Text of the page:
British Values

What are ‘British Values’? I read the phrase quite often nowadays; it is used to to win all sorts of arguments. But I have not come across any generally accepted list. Perhaps we could make a shot at constructing such a list – and one on which we all agree.

I suspect that in practice we appeal to the principle which suits us best. So we may strongly object to Muslim women hiding their faces. I am tempted to agree because I am made uneasy by encountering people whose facial expression I cannot see. An element here perhaps is that the woman in question probably comes from a foreign family. Then there is the argument that people must show their face in court or in official circumstances where recognition is required.

But then I wonder whether I am starting down the path which leads to the state defining what we may wear – similar to the uniforms which schools require. I understand the need to avoid immodest or threatening clothing but just how far do we go? Here’s a thought: what would we think of a woman who walked down the high street with bared breasts? That would, or once would, be perfectly acceptable in other countries. Why is the female breast unacceptable and the male breast acceptable?

How about the baker who refused to make a wedding cake because it had a homosexual message on it? Do British Values demand that the baker had no right to pick or choose, or should the customer have been prevented for setting out a view which is unacceptable to at least a large minority? How would you react to a Christian baker refusing to to decorate a cake bearing the message; “Freedom for abortion”?

I conclude that a British Value here is the acceptance that individuals and groups should have the maximum freedom to exercise their free choices. No such choice should be curtailed unless it is established that this choice causes commensurate damage to our society. Normally this will be a question of balance but in cases of uncertainty the choice of the individual should have the benefit.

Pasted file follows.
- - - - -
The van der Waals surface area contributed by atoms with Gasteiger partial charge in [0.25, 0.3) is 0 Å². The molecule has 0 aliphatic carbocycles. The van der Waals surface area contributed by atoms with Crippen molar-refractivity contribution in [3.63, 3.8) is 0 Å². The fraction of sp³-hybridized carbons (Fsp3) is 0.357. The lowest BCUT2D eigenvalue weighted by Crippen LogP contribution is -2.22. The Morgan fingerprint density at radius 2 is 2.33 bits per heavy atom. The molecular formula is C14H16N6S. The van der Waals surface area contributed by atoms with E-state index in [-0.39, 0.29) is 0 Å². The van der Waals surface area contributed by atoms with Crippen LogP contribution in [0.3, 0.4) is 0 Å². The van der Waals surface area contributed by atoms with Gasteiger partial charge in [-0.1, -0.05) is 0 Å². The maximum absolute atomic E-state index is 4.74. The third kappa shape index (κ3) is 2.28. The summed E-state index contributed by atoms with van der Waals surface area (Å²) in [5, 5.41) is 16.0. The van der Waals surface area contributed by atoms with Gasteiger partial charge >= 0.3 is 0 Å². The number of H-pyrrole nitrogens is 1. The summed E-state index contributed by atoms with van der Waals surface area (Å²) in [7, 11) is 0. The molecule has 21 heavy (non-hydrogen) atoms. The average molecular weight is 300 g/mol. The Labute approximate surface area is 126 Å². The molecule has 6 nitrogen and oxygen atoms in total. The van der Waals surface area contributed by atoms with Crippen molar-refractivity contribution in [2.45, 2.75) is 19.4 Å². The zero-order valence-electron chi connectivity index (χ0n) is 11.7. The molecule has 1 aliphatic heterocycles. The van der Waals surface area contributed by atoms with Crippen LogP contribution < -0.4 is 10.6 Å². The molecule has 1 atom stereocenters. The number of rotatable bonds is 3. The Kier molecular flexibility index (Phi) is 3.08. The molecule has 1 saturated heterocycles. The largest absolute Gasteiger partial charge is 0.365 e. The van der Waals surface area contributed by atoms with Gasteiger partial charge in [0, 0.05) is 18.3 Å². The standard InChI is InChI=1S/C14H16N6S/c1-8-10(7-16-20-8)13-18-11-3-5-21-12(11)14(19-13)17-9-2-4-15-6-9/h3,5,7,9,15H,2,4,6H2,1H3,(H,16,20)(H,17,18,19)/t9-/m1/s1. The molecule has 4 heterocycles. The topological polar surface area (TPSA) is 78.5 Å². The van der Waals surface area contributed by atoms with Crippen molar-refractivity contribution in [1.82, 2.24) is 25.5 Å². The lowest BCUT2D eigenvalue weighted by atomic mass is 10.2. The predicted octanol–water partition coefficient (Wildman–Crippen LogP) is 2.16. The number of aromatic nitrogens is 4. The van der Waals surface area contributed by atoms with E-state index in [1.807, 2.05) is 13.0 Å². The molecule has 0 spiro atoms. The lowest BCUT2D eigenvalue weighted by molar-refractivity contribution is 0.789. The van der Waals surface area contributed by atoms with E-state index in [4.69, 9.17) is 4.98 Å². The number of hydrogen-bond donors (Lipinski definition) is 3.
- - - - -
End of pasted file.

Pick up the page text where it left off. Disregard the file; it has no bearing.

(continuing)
With regard to those who, through age or mental capacity, are unable to make rational choices, the guiding principle is the best interests of the individual concerned. This of course includes all individual human beings, which by definition includes the child in the womb.

A final thought is that no one is entitled to condemn the choice of another unless they are prepared to accept that their own choices and actions may be similarly outlawed. Sauce for the goose.

About Quentin

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10 Responses to British Values

  1. galerimo says:

    Good topic Quentin. I think the British value health greatly. They have provided truly humanitarian and exemplary care in the way they have for decades taken care of the disadvantaged through their welfare system.

    It astonishes me how the world’s most powerful country, America, cannot provide a health care system free from the manipulation of big (insurance) business for all of its citizens, just like their next door neighbours, Canada, does.

    True value is a living, breathing and evolving thing. I believe it emerges from the wilderness where it is born slowly and then held aloft. When John the Baptist turned his back on the establishment and went out into the desert it became the true birthplace for hope as he challenged the powerful standards of compromise in his day.

    Lambeth Palace is hardly the wilderness except maybe in one sense. It certainly is as British as British can be. I like how Justin Welby challenges the measures and standards of his (British) society and holds out a living breathing value in his Lenten reflections (2017), “Dethroning Mammon”.